When you find yourself looking for a fast, affordable meal, search no further than the nearest nasi kandar vendor. The term stands for rice with a wide assortment of curries, almost all of which come with rich, savory gravies.

Tamil Muslims from India brought the concept over to Malaysia, where it quickly caught on as the de facto working man’s lunch. It’s especially common on the island of Penang, but locals in Kuala Lumpur are equally fond of it.

Plate of Nasi kandar

Nasi kandar

Nasi kandar is, in many ways, also a perfect meal for travelers. It doesn’t matter if you’re unsure of the names of individual dishes—simply point to what looks good and watch as it’s ladled onto your plate of rice.

Most places offer an assortment of vegetarian, meat, and seafood curries, meaning it’s easy to tailor your plate to individual dietary preferences.


Plate of Satay


Simple, addictive, and widely available, satay is a favorite Kuala Lumpur food. This dish consists of skewers of marinated meat grilled over hot coals until lightly charred.

Chicken, beef, and lamb are all common choices and pair sensationally with a lightly spicy peanut sauce for dipping.

Although the dish is about as simple as it gets when it comes to street food, many hawkers put their own distinctive twists on it by adjusting the marinade. Satay often has just a hint of sweetness, as well as herbaceous elements and a faint golden tinge from turmeric.


Bowl of Cendol


At first glance, cendol looks like a soup of green spaghetti. These emerald squiggles, however, are actually rice flour jellies flavored and colored with pandan.

Served in an ice-cold coconut broth sweetened with palm sugar, cendol makes for an incredibly refreshing dessert. It’s perfect for Kuala Lumpur’s tropical climate, which often leads to high temperatures and even higher humidity.

Gula melaka syrup

Gula melaka

All sorts of toppings can be added, including corn kernels, sweetened red beans, tapioca pearls, and wiggly jellies. Especially in Malaysia, gula melaka, a rich, brown syrup derived from palm sugar, is a decadent addition.


Plate of Rendang


Although it originally hails from West Sumatra in Indonesia, this luxuriously flavored beef dish is equally popular throughout Malaysia and Singapore. If you’re struggling to decide what to eat in Kuala Lumpur, make it rendang, as it will never taste as good outside of Malaysia.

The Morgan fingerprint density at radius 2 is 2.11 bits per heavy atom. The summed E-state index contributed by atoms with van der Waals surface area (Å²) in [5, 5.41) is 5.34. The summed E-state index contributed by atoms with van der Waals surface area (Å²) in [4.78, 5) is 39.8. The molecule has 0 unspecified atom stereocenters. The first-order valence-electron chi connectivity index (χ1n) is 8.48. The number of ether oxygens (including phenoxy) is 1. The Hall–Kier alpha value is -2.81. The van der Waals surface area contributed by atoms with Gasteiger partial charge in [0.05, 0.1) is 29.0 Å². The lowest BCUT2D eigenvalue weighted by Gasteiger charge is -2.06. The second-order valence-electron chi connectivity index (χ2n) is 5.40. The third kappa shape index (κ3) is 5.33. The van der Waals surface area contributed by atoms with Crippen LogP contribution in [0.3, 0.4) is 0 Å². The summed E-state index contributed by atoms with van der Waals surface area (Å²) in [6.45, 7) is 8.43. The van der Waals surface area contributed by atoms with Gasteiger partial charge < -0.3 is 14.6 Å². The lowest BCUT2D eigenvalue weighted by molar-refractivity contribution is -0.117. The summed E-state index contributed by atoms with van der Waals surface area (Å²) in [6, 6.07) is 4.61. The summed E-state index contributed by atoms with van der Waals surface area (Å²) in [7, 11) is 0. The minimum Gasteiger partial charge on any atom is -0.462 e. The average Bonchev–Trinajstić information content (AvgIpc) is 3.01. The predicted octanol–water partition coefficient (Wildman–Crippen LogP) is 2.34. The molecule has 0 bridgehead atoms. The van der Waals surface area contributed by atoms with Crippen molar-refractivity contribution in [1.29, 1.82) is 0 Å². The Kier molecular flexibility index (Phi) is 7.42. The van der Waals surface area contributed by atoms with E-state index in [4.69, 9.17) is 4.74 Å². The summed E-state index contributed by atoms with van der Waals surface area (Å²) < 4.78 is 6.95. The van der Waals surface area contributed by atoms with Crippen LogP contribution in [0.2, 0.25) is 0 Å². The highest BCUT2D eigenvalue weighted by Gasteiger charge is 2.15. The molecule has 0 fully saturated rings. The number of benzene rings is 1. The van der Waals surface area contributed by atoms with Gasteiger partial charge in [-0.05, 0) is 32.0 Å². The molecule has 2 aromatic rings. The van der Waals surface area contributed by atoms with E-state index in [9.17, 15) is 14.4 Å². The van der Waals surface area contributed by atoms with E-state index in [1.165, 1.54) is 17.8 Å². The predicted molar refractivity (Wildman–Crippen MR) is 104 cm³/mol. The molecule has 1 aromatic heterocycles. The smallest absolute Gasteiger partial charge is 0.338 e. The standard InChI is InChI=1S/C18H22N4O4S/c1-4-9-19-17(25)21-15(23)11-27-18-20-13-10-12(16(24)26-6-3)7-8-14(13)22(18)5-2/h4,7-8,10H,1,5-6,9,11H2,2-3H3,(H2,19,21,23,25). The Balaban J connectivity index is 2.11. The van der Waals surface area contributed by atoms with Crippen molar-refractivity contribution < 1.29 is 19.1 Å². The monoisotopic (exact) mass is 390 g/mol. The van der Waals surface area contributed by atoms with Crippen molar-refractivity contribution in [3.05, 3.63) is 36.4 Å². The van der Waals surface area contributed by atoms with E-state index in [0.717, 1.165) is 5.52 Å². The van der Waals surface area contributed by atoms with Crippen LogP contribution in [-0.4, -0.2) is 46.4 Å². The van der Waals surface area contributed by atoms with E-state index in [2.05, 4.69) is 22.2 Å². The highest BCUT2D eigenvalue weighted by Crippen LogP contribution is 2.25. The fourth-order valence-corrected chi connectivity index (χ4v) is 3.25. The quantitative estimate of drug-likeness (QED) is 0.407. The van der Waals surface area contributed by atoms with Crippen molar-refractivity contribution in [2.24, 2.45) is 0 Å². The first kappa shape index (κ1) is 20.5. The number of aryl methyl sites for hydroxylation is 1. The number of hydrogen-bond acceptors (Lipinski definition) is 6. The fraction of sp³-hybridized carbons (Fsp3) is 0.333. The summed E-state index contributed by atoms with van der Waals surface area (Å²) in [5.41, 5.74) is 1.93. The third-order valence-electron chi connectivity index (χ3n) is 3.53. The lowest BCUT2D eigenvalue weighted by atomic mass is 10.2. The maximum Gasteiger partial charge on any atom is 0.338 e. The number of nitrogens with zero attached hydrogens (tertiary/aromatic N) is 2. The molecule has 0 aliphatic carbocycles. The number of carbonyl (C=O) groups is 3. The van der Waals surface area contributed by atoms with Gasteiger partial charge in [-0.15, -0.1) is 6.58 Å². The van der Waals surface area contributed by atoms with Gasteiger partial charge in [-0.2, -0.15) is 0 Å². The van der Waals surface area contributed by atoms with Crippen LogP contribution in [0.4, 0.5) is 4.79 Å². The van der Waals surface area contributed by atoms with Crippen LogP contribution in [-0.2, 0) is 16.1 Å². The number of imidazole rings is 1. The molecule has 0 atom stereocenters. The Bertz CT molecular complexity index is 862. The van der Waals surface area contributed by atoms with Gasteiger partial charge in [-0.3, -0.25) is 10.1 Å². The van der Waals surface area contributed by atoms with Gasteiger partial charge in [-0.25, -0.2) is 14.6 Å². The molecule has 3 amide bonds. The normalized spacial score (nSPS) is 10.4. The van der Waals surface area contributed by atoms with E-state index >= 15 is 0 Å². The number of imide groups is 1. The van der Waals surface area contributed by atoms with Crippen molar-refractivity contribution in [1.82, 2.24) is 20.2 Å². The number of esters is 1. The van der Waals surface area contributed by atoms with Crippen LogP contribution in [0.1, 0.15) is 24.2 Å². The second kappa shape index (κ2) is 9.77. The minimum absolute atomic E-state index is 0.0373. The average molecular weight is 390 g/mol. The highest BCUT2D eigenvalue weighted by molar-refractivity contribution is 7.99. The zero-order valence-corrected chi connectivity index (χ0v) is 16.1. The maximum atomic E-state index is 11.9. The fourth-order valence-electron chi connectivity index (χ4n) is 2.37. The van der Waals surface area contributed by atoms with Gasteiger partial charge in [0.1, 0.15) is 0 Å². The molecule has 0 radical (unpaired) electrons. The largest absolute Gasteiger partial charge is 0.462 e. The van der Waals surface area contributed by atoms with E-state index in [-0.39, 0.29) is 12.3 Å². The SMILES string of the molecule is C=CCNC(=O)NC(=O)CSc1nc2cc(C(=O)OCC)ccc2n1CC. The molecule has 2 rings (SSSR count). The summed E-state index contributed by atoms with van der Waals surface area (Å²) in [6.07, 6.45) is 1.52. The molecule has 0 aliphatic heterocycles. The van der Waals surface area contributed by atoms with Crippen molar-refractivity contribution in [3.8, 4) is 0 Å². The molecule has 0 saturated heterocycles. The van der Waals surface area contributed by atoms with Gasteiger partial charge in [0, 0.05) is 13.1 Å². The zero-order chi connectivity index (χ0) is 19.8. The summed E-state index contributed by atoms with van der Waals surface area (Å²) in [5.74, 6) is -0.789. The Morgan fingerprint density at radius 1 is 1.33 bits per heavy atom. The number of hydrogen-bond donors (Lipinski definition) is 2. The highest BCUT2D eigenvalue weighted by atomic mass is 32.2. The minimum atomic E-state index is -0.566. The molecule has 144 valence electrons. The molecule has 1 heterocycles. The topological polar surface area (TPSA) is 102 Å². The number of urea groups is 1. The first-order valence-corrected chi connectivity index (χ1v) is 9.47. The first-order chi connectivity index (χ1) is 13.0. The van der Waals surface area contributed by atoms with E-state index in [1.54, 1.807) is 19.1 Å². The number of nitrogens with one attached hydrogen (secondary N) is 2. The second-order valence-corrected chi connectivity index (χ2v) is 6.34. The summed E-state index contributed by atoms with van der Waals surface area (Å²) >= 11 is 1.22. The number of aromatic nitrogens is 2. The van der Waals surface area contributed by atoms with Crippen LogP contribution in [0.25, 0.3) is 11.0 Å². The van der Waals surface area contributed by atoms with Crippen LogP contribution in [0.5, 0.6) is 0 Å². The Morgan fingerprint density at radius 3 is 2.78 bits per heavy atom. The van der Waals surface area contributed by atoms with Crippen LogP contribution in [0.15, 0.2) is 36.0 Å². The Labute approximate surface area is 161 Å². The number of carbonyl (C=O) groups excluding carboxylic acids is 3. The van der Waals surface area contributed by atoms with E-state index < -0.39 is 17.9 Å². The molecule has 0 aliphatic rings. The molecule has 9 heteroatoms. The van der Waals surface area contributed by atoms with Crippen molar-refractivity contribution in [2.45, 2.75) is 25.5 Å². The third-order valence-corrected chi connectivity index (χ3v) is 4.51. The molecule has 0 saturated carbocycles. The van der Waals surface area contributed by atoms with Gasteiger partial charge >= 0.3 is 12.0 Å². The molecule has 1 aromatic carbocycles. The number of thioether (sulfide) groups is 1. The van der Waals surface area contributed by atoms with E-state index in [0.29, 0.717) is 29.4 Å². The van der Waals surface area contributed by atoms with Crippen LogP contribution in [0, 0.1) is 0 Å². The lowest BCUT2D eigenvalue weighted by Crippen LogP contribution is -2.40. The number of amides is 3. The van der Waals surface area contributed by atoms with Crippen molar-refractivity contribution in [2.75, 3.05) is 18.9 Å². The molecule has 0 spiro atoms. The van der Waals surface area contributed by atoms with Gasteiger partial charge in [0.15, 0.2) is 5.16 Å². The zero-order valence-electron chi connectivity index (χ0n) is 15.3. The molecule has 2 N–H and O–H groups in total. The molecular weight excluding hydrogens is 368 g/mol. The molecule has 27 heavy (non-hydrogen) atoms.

What sets rendang apart is the texture of the meat and the particular technique used to produce it. A proper rendang starts by braising a fatty cut of beef—lamb, chicken, or other meats can occasionally stand in—in coconut milk with an intensely potent spice paste for hours.

As the liquid reduces, the oil in the coconut milk separates out. In the final stage, the already-tender beef fries in the fat, creating additional caramelization, before being finished with toasted coconut.

Bak Kut Teh

What to eat in Kuala Lumpur - Bak kut teh

Bak kut teh

With its roots in the Teochew and Hoklo communities, this intensely savory dish is beloved throughout Malaysia, as well as in neighboring Singapore.

Soulful, indulgent, and incredibly rich, bak kut teh, which translates roughly to “meat bone tea” in Hokkien dialect, consists of pork ribs braised with garlic, fennel seeds, cinnamon, star anise, and other spices for hours until the collagen practically melts.

The finished dish is peak comfort food and full of the sorts of flavors that only come through slow cooking. As the broth reduces, it emulsifies with the liquid fat to create a sauce that clings to the meat. It pairs perfectly with a mound of fluffy white rice.


Plate of Rojak


If you’re searching for a refreshing snack on a hot afternoon in the Malaysian capital, look no further. This crunchy, tangy, spicy, and sweet salad can include all sorts of fruits and vegetables.

The term “rojak” comes from Malay slang for an “eclectic mix.” It’s an apt description for a dish that can contain dozens of disparate elements.

Fruits including pineapples, rose apples, green mangoes, and papaya are common, as are vegetables such as cucumbers, bean sprouts, or even blanched water spinach. What binds it all together is a slightly funky, sour dressing with tamarind.